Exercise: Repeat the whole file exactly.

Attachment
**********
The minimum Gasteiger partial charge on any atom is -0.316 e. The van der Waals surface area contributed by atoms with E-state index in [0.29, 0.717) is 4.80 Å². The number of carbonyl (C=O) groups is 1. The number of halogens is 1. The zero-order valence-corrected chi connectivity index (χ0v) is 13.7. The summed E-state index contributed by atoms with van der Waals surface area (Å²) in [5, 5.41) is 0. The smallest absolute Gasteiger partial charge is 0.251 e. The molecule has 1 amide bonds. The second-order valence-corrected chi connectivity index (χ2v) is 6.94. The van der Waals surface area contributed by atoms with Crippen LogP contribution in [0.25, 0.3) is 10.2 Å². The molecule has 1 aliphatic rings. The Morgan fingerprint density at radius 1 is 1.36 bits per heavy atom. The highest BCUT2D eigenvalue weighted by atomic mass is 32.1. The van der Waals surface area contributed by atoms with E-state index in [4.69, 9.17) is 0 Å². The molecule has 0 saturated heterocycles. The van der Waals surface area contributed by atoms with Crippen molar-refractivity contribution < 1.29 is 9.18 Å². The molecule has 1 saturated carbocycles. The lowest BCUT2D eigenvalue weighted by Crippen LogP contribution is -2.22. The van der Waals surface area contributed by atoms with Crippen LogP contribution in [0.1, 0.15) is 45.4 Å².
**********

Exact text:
The minimum Gasteiger partial charge on any atom is -0.316 e. The van der Waals surface area contributed by atoms with E-state index in [0.29, 0.717) is 4.80 Å². The number of carbonyl (C=O) groups is 1. The number of halogens is 1. The zero-order valence-corrected chi connectivity index (χ0v) is 13.7. The summed E-state index contributed by atoms with van der Waals surface area (Å²) in [5, 5.41) is 0. The smallest absolute Gasteiger partial charge is 0.251 e. The molecule has 1 amide bonds. The second-order valence-corrected chi connectivity index (χ2v) is 6.94. The van der Waals surface area contributed by atoms with Crippen LogP contribution in [0.25, 0.3) is 10.2 Å². The molecule has 1 aliphatic rings. The Morgan fingerprint density at radius 1 is 1.36 bits per heavy atom. The highest BCUT2D eigenvalue weighted by atomic mass is 32.1. The van der Waals surface area contributed by atoms with E-state index in [4.69, 9.17) is 0 Å². The molecule has 0 saturated heterocycles. The van der Waals surface area contributed by atoms with Crippen molar-refractivity contribution < 1.29 is 9.18 Å². The molecule has 1 saturated carbocycles. The lowest BCUT2D eigenvalue weighted by Crippen LogP contribution is -2.22. The van der Waals surface area contributed by atoms with Crippen LogP contribution in [0.1, 0.15) is 45.4 Å².